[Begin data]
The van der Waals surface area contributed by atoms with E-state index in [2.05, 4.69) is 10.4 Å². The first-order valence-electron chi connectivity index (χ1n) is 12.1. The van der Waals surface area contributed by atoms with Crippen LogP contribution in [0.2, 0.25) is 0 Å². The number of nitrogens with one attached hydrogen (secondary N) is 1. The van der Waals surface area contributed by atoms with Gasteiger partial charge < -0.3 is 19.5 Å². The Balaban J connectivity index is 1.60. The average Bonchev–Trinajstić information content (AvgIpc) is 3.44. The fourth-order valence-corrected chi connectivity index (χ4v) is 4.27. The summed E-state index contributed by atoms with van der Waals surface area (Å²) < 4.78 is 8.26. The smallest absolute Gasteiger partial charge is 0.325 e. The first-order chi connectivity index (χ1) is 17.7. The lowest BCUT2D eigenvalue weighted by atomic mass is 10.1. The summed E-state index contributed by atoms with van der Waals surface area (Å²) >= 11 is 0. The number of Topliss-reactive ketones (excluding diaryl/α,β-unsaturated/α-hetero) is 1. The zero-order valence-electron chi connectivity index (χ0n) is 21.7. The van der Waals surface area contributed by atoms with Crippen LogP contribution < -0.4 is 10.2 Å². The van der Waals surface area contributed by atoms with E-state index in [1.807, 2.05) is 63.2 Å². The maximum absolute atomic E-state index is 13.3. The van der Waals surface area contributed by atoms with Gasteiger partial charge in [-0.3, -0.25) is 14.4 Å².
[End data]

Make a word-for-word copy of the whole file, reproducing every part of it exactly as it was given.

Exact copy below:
The van der Waals surface area contributed by atoms with E-state index in [2.05, 4.69) is 10.4 Å². The first-order valence-electron chi connectivity index (χ1n) is 12.1. The van der Waals surface area contributed by atoms with Crippen LogP contribution in [0.2, 0.25) is 0 Å². The number of nitrogens with one attached hydrogen (secondary N) is 1. The van der Waals surface area contributed by atoms with Gasteiger partial charge < -0.3 is 19.5 Å². The Balaban J connectivity index is 1.60. The average Bonchev–Trinajstić information content (AvgIpc) is 3.44. The fourth-order valence-corrected chi connectivity index (χ4v) is 4.27. The summed E-state index contributed by atoms with van der Waals surface area (Å²) < 4.78 is 8.26. The smallest absolute Gasteiger partial charge is 0.325 e. The first-order chi connectivity index (χ1) is 17.7. The lowest BCUT2D eigenvalue weighted by atomic mass is 10.1. The summed E-state index contributed by atoms with van der Waals surface area (Å²) >= 11 is 0. The number of Topliss-reactive ketones (excluding diaryl/α,β-unsaturated/α-hetero) is 1. The zero-order valence-electron chi connectivity index (χ0n) is 21.7. The van der Waals surface area contributed by atoms with Crippen LogP contribution < -0.4 is 10.2 Å². The van der Waals surface area contributed by atoms with E-state index in [1.807, 2.05) is 63.2 Å². The maximum absolute atomic E-state index is 13.3. The van der Waals surface area contributed by atoms with Gasteiger partial charge in [-0.3, -0.25) is 14.4 Å².